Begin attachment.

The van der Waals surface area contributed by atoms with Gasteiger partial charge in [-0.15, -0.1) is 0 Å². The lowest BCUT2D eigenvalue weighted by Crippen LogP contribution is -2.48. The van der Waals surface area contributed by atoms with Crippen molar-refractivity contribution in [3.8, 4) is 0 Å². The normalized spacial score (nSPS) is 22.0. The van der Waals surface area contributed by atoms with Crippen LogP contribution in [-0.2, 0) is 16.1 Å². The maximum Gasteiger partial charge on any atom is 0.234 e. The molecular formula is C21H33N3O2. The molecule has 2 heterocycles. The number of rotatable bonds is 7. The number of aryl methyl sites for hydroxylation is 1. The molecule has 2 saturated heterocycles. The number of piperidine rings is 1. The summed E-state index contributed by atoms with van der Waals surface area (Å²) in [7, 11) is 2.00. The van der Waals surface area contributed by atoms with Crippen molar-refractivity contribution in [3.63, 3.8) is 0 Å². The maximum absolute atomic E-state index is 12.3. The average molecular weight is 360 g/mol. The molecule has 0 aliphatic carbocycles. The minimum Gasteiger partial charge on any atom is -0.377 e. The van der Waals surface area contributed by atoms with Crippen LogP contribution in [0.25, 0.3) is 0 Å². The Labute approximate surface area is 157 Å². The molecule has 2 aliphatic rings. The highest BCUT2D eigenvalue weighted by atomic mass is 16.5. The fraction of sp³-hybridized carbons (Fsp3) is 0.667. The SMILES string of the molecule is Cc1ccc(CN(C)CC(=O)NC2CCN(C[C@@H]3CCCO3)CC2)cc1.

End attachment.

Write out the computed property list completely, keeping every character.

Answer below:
The van der Waals surface area contributed by atoms with Gasteiger partial charge in [-0.15, -0.1) is 0 Å². The lowest BCUT2D eigenvalue weighted by Crippen LogP contribution is -2.48. The van der Waals surface area contributed by atoms with Crippen molar-refractivity contribution in [3.8, 4) is 0 Å². The normalized spacial score (nSPS) is 22.0. The van der Waals surface area contributed by atoms with Crippen LogP contribution in [-0.2, 0) is 16.1 Å². The maximum Gasteiger partial charge on any atom is 0.234 e. The molecular formula is C21H33N3O2. The molecule has 2 heterocycles. The number of rotatable bonds is 7. The number of aryl methyl sites for hydroxylation is 1. The molecule has 2 saturated heterocycles. The number of piperidine rings is 1. The summed E-state index contributed by atoms with van der Waals surface area (Å²) in [7, 11) is 2.00. The van der Waals surface area contributed by atoms with Crippen molar-refractivity contribution in [3.63, 3.8) is 0 Å². The maximum absolute atomic E-state index is 12.3. The average molecular weight is 360 g/mol. The molecule has 0 aliphatic carbocycles. The minimum Gasteiger partial charge on any atom is -0.377 e. The van der Waals surface area contributed by atoms with Crippen LogP contribution in [0.25, 0.3) is 0 Å². The Labute approximate surface area is 157 Å². The molecule has 2 aliphatic rings. The highest BCUT2D eigenvalue weighted by atomic mass is 16.5. The fraction of sp³-hybridized carbons (Fsp3) is 0.667. The SMILES string of the molecule is Cc1ccc(CN(C)CC(=O)NC2CCN(C[C@@H]3CCCO3)CC2)cc1.